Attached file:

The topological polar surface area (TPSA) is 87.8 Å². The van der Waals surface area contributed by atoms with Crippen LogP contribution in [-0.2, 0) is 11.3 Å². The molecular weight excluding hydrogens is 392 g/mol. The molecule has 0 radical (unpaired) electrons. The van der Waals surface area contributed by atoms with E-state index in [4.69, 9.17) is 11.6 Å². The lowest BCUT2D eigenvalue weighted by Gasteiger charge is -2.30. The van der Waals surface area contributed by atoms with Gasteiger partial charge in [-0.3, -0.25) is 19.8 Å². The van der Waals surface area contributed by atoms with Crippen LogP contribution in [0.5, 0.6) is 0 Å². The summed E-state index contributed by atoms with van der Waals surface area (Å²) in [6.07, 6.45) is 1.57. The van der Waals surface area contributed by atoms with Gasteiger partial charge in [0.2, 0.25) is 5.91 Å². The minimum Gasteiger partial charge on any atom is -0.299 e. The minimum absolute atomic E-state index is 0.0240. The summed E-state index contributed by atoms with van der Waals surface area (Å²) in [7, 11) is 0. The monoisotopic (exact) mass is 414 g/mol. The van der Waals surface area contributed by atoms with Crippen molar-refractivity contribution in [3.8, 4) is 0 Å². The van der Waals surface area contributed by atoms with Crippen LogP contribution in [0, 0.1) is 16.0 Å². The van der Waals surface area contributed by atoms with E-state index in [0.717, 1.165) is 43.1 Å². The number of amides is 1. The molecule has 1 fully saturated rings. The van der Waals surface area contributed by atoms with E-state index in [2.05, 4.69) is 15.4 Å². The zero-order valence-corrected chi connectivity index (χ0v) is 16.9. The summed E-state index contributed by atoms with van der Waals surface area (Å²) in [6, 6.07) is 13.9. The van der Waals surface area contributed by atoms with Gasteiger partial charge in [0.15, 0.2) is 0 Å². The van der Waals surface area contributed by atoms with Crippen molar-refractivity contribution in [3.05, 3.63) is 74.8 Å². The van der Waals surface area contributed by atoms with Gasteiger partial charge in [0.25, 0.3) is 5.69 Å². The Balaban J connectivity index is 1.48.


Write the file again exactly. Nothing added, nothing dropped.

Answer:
The topological polar surface area (TPSA) is 87.8 Å². The van der Waals surface area contributed by atoms with Crippen LogP contribution in [-0.2, 0) is 11.3 Å². The molecular weight excluding hydrogens is 392 g/mol. The molecule has 0 radical (unpaired) electrons. The van der Waals surface area contributed by atoms with E-state index in [4.69, 9.17) is 11.6 Å². The lowest BCUT2D eigenvalue weighted by Gasteiger charge is -2.30. The van der Waals surface area contributed by atoms with Gasteiger partial charge in [-0.3, -0.25) is 19.8 Å². The van der Waals surface area contributed by atoms with Crippen LogP contribution in [0.5, 0.6) is 0 Å². The summed E-state index contributed by atoms with van der Waals surface area (Å²) in [6.07, 6.45) is 1.57. The van der Waals surface area contributed by atoms with Gasteiger partial charge in [0.2, 0.25) is 5.91 Å². The minimum Gasteiger partial charge on any atom is -0.299 e. The minimum absolute atomic E-state index is 0.0240. The summed E-state index contributed by atoms with van der Waals surface area (Å²) in [7, 11) is 0. The monoisotopic (exact) mass is 414 g/mol. The van der Waals surface area contributed by atoms with Crippen molar-refractivity contribution in [3.8, 4) is 0 Å². The van der Waals surface area contributed by atoms with Crippen LogP contribution in [0, 0.1) is 16.0 Å². The van der Waals surface area contributed by atoms with E-state index in [0.717, 1.165) is 43.1 Å². The number of amides is 1. The molecule has 1 fully saturated rings. The van der Waals surface area contributed by atoms with E-state index in [2.05, 4.69) is 15.4 Å². The zero-order valence-corrected chi connectivity index (χ0v) is 16.9. The summed E-state index contributed by atoms with van der Waals surface area (Å²) in [6, 6.07) is 13.9. The van der Waals surface area contributed by atoms with Gasteiger partial charge in [0.15, 0.2) is 0 Å². The van der Waals surface area contributed by atoms with Crippen molar-refractivity contribution in [3.05, 3.63) is 74.8 Å². The van der Waals surface area contributed by atoms with Gasteiger partial charge in [0.25, 0.3) is 5.69 Å². The Balaban J connectivity index is 1.48.